In addition to running a live page titled “Israel election results: as it happened” on March 17th, the BBC News website also published its main article on the topic of election day in Israel under the headline “Israel election: Netanyahu seeks new term in tight race“. The report underwent many changes throughout the day but a couple of points appearing in most versions are worthy of closer examination.
The article opens with clear signposting for readers:
“Millions of Israelis are voting in what is expected to be a close race between Prime Minister Benjamin Netanyahu’s party and a centre-left alliance.
The centre-left Zionist Union promises to repair relations with Palestinians and the international community.
Mr Netanyahu, whose party has trailed in opinion polls, vowed on Monday not to allow the creation of a Palestinian state if he wins a fourth term.”
Later on in the article readers are told that:
“On Monday, he [Netanyahu] made his pledge to prevent the creation of a Palestinian state in a speech at the Har Homa Jewish settlement in East Jerusalem.”
But is that an accurate representation of what Netanyahu actually said in his March 16th interview with NRG? When asked if it was correct to say that “…if you are prime minister a Palestinian state will not be established”, Netanyahu replied “indeed”. Before that, however, he gave context which this BBC article does not provide to readers.
“I think that anyone today going to set up a Palestinian state – anyone going to evacuate territory – is simply giving extremist Islam territory for attacks against the State of Israel. That’s the reality which has emerged here in the recent years. Whoever does not understand that is simply putting…burying his head in the sand. The Left does that – it buries its head in the sand time after time.” [translation: BBC Watch]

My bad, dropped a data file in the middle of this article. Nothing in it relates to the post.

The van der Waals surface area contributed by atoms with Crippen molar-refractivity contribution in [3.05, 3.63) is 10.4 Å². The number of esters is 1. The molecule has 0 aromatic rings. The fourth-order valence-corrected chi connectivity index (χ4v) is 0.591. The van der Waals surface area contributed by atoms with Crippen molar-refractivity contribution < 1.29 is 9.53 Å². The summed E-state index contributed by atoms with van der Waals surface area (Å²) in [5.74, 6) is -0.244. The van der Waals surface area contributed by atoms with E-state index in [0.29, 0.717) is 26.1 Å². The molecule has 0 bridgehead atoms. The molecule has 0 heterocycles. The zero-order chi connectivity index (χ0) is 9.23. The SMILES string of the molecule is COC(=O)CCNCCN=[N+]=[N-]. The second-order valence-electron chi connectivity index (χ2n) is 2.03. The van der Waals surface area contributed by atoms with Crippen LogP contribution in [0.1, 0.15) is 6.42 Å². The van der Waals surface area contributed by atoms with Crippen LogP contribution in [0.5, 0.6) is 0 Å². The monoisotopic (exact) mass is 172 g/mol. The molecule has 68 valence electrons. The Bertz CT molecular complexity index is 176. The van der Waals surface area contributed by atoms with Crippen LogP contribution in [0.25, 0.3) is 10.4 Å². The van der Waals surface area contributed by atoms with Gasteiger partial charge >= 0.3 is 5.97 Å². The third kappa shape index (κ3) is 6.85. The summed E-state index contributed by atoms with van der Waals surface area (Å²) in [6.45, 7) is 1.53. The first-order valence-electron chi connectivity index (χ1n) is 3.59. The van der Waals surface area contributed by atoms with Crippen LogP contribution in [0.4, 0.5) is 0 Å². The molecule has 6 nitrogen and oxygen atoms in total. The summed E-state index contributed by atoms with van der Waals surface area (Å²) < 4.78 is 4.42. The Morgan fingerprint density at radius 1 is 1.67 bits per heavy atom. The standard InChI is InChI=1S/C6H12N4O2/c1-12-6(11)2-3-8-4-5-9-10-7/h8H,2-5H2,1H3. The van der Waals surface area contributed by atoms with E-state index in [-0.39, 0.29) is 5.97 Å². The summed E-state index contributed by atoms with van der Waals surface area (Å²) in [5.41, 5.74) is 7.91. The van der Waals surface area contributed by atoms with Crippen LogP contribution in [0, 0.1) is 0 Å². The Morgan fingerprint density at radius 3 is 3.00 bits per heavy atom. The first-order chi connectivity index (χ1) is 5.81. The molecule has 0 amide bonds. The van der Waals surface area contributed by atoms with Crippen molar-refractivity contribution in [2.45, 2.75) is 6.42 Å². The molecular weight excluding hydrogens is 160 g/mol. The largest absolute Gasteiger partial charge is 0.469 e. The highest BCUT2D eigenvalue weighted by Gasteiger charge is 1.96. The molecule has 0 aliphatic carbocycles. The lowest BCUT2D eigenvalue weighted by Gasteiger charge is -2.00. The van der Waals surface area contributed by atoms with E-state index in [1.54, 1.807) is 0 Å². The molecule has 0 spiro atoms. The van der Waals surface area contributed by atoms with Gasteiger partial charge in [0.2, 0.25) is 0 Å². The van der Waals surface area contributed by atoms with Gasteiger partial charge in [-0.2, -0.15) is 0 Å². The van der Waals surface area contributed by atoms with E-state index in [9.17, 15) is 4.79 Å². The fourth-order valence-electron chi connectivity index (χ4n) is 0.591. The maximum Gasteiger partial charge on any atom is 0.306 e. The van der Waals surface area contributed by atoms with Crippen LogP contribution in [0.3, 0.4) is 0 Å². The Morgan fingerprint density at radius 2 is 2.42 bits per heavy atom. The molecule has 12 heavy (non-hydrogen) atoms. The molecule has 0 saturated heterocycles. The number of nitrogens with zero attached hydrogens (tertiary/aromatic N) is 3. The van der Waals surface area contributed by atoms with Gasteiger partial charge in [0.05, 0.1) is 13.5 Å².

“Mr Netanyahu said that ceding lands to the Palestinians would risk leaving Israel open to attacks by Islamists.
“Whoever ignores that is burying his head in the sand. The left is doing that, burying its head in the sand time after time,” he told the nrg news website.
When asked if that meant a Palestinian state would not be established if he is elected, Netanyahu replied “indeed”.”
In this article, however, the BBC elected to remove that very relevant context from the account it presented to its audience and – coming on top of the fact that the BBC rarely reports on internal Palestinian affairs anyway – that further reduces their ability to understand the background to Netanyahu’s statement.
Another section of the article states:
“He [Netanyahu] also posted a video message on his Facebook page, saying: “Right-wing rule is in danger. Arab voters are going to the polls in droves. Left-wing organisations are bringing them in buses.”
He later took the unusual step of calling the media to his official residence to issue a statement while voting was under way, to repeat his concerns about the opposition winning.”
In the next line of that Facebook post, Netanyahu referred to the V15 organisation but seeing as the BBC had avoided the topic of that group’s campaign in all of its election coverage up to that point, readers were unaware of its existence.